On Friday, the administration officially notified Congress of the proposed sales, which include up to 60 anti-ship missiles and up to 100 air-to-air missiles.
A State Department spokesperson said the sales were consistent with US policy toward Taiwan, noting the long history of the United States supplying defensive weapons to the island.
The “rapid supply” of such weapons, they said, “is essential to Taiwan’s security and we will continue to work with industry to support this goal.”
“Pursuant to the Taiwan Relations Act, the United States is making available to Taiwan such defense articles and services as may be necessary to enable it to maintain an adequate self-defense capability,” the spokesperson said, noting that “These proposed sales are routine cases to support Taiwan’s continued efforts to modernize its armed forces and maintain a credible defensive capability.”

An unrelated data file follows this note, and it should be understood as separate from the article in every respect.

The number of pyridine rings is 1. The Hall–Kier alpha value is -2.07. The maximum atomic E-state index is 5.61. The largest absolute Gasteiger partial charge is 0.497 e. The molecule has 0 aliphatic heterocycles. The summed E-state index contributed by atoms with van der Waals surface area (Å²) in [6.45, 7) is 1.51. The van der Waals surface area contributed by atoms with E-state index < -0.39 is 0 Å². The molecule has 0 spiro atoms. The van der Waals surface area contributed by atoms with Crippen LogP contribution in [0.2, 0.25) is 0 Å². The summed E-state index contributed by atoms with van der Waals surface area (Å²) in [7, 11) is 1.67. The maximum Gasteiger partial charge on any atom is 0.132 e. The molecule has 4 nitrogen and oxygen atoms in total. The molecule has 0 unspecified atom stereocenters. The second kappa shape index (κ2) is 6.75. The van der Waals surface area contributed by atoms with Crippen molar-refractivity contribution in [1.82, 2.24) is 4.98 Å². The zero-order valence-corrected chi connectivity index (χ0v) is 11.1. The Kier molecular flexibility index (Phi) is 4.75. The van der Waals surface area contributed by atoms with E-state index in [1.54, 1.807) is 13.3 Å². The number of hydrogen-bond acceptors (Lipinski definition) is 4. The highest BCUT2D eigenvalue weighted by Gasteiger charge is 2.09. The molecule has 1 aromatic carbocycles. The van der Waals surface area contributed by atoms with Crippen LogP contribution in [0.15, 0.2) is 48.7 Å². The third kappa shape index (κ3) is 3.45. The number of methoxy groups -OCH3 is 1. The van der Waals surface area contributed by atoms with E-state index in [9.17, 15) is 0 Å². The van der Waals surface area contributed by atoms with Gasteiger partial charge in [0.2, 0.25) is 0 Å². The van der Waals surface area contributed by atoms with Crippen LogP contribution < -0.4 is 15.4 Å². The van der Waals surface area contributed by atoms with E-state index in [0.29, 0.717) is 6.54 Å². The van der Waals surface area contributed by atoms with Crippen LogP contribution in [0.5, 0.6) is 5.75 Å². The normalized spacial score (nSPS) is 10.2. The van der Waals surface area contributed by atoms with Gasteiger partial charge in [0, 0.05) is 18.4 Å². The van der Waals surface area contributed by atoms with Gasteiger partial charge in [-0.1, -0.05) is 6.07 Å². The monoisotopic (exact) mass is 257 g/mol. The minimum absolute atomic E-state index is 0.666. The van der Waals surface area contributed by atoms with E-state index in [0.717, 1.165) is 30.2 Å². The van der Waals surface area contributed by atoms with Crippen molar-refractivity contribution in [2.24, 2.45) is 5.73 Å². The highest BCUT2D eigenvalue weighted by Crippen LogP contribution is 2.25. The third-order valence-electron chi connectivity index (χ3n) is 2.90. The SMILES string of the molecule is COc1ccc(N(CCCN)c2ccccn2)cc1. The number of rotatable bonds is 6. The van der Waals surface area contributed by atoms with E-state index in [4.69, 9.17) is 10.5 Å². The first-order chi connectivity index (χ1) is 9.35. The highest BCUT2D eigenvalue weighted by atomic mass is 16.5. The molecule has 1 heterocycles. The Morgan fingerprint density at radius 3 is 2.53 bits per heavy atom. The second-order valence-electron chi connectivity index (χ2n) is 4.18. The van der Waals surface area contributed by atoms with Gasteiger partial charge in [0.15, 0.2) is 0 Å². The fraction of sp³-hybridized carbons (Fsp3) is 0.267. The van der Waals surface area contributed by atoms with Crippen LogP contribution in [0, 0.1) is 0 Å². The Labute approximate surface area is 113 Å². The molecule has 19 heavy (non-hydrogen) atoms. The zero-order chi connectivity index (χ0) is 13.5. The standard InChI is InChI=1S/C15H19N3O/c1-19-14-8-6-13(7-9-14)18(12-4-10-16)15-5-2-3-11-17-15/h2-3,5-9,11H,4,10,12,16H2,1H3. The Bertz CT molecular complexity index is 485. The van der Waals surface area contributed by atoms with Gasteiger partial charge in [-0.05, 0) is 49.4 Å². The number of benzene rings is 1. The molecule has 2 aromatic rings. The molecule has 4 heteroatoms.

“For four decades, the US one-China policy has been guided by the Taiwan Relations Act, the Three Joint Communiques and the Six Assurances,” they continued. “We urge Beijing to cease its military, diplomatic and economic pressure against Taiwan and instead engage in meaningful dialogue with Taiwan.”
“The United States will continue to support a peaceful resolution of cross-strait issues, consistent with the wishes and best interests of the people of Taiwan,” the spokesperson said.